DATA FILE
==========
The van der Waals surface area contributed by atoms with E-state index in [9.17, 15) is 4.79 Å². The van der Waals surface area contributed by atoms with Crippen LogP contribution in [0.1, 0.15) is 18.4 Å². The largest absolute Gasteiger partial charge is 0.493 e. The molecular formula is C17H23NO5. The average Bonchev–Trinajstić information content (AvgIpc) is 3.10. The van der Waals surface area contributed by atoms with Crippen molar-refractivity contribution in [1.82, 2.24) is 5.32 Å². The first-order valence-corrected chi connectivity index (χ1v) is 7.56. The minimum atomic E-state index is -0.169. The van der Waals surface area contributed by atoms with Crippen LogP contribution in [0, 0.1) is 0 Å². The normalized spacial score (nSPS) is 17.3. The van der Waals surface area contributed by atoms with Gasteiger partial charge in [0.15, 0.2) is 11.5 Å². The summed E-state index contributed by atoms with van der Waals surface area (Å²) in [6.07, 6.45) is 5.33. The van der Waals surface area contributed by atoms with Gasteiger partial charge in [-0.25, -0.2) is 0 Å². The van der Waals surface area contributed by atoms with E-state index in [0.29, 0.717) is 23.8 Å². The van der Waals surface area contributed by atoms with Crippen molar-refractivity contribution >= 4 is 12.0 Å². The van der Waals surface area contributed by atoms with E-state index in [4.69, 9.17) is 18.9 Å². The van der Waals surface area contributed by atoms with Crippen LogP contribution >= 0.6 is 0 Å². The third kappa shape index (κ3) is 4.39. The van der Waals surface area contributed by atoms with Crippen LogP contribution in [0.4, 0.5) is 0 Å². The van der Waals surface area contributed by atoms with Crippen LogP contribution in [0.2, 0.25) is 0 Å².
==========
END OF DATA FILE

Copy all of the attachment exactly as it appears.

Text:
The van der Waals surface area contributed by atoms with E-state index in [9.17, 15) is 4.79 Å². The van der Waals surface area contributed by atoms with Crippen LogP contribution in [0.1, 0.15) is 18.4 Å². The largest absolute Gasteiger partial charge is 0.493 e. The molecular formula is C17H23NO5. The average Bonchev–Trinajstić information content (AvgIpc) is 3.10. The van der Waals surface area contributed by atoms with Crippen molar-refractivity contribution in [1.82, 2.24) is 5.32 Å². The first-order valence-corrected chi connectivity index (χ1v) is 7.56. The minimum atomic E-state index is -0.169. The van der Waals surface area contributed by atoms with Crippen LogP contribution in [0, 0.1) is 0 Å². The normalized spacial score (nSPS) is 17.3. The van der Waals surface area contributed by atoms with Gasteiger partial charge in [0.15, 0.2) is 11.5 Å². The summed E-state index contributed by atoms with van der Waals surface area (Å²) in [6.07, 6.45) is 5.33. The van der Waals surface area contributed by atoms with Gasteiger partial charge in [-0.25, -0.2) is 0 Å². The van der Waals surface area contributed by atoms with E-state index in [0.29, 0.717) is 23.8 Å². The van der Waals surface area contributed by atoms with Crippen molar-refractivity contribution >= 4 is 12.0 Å². The van der Waals surface area contributed by atoms with E-state index in [4.69, 9.17) is 18.9 Å². The van der Waals surface area contributed by atoms with Crippen LogP contribution >= 0.6 is 0 Å². The third kappa shape index (κ3) is 4.39. The van der Waals surface area contributed by atoms with Crippen LogP contribution in [0.4, 0.5) is 0 Å². The van der Waals surface area contributed by atoms with Crippen LogP contribution in [0.2, 0.25) is 0 Å².